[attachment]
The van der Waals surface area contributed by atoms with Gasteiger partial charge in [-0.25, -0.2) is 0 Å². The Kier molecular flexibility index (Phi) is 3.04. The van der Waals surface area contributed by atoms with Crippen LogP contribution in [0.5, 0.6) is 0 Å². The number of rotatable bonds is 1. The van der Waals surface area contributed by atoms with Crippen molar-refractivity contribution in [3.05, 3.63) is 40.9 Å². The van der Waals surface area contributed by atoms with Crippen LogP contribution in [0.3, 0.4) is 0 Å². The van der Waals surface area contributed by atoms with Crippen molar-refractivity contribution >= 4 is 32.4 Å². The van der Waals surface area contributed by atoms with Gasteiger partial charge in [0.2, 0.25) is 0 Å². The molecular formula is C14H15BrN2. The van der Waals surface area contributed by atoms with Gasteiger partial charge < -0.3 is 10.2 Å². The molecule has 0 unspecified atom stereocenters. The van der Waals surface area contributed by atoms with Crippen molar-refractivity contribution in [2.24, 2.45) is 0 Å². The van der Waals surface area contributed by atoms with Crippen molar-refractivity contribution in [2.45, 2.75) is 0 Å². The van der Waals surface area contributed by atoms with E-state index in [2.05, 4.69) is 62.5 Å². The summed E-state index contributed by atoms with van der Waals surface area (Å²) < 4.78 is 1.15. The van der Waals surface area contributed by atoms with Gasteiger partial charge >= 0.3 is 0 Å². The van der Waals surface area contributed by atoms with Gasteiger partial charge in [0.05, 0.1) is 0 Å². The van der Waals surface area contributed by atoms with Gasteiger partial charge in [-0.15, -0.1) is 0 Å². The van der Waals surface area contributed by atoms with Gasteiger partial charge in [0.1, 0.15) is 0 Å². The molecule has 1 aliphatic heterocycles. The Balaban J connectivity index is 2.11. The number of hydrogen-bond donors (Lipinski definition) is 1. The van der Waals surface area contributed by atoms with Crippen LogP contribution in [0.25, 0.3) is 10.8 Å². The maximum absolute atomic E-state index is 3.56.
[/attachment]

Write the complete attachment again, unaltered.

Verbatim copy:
The van der Waals surface area contributed by atoms with Gasteiger partial charge in [-0.25, -0.2) is 0 Å². The Kier molecular flexibility index (Phi) is 3.04. The van der Waals surface area contributed by atoms with Crippen LogP contribution in [0.5, 0.6) is 0 Å². The number of rotatable bonds is 1. The van der Waals surface area contributed by atoms with Crippen molar-refractivity contribution in [3.05, 3.63) is 40.9 Å². The van der Waals surface area contributed by atoms with Crippen LogP contribution in [0.3, 0.4) is 0 Å². The van der Waals surface area contributed by atoms with Crippen molar-refractivity contribution >= 4 is 32.4 Å². The van der Waals surface area contributed by atoms with Gasteiger partial charge in [0.2, 0.25) is 0 Å². The molecular formula is C14H15BrN2. The van der Waals surface area contributed by atoms with Gasteiger partial charge < -0.3 is 10.2 Å². The molecule has 0 unspecified atom stereocenters. The van der Waals surface area contributed by atoms with Crippen molar-refractivity contribution in [2.24, 2.45) is 0 Å². The van der Waals surface area contributed by atoms with Crippen molar-refractivity contribution in [2.45, 2.75) is 0 Å². The van der Waals surface area contributed by atoms with E-state index in [2.05, 4.69) is 62.5 Å². The summed E-state index contributed by atoms with van der Waals surface area (Å²) < 4.78 is 1.15. The van der Waals surface area contributed by atoms with Gasteiger partial charge >= 0.3 is 0 Å². The van der Waals surface area contributed by atoms with Gasteiger partial charge in [0.05, 0.1) is 0 Å². The van der Waals surface area contributed by atoms with Gasteiger partial charge in [-0.15, -0.1) is 0 Å². The van der Waals surface area contributed by atoms with Gasteiger partial charge in [0.1, 0.15) is 0 Å². The molecule has 1 aliphatic heterocycles. The Balaban J connectivity index is 2.11. The number of hydrogen-bond donors (Lipinski definition) is 1. The van der Waals surface area contributed by atoms with Crippen LogP contribution in [0.25, 0.3) is 10.8 Å². The maximum absolute atomic E-state index is 3.56.